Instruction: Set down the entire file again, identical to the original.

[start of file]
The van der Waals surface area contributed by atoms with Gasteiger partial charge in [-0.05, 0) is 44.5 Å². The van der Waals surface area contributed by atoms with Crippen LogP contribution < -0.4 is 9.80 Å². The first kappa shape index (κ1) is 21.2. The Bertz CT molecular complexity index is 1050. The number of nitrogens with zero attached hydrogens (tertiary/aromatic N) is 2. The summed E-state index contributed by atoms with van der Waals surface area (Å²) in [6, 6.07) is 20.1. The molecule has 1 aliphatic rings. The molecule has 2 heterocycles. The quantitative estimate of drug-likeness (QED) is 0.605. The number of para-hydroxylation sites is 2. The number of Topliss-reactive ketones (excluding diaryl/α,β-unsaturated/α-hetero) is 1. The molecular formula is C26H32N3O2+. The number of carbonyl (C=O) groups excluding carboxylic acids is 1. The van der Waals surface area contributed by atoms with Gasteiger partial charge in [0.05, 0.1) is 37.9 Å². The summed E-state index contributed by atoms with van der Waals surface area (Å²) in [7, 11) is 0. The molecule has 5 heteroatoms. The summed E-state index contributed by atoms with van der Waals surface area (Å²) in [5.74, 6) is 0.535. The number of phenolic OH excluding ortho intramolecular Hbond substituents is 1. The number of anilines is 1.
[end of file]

The van der Waals surface area contributed by atoms with Gasteiger partial charge in [-0.05, 0) is 44.5 Å². The van der Waals surface area contributed by atoms with Crippen LogP contribution < -0.4 is 9.80 Å². The first kappa shape index (κ1) is 21.2. The Bertz CT molecular complexity index is 1050. The number of nitrogens with zero attached hydrogens (tertiary/aromatic N) is 2. The summed E-state index contributed by atoms with van der Waals surface area (Å²) in [6, 6.07) is 20.1. The molecule has 1 aliphatic rings. The molecule has 2 heterocycles. The quantitative estimate of drug-likeness (QED) is 0.605. The number of para-hydroxylation sites is 2. The number of Topliss-reactive ketones (excluding diaryl/α,β-unsaturated/α-hetero) is 1. The molecular formula is C26H32N3O2+. The number of carbonyl (C=O) groups excluding carboxylic acids is 1. The van der Waals surface area contributed by atoms with Gasteiger partial charge in [0.05, 0.1) is 37.9 Å². The summed E-state index contributed by atoms with van der Waals surface area (Å²) in [7, 11) is 0. The molecule has 5 heteroatoms. The summed E-state index contributed by atoms with van der Waals surface area (Å²) in [5.74, 6) is 0.535. The number of phenolic OH excluding ortho intramolecular Hbond substituents is 1. The number of anilines is 1.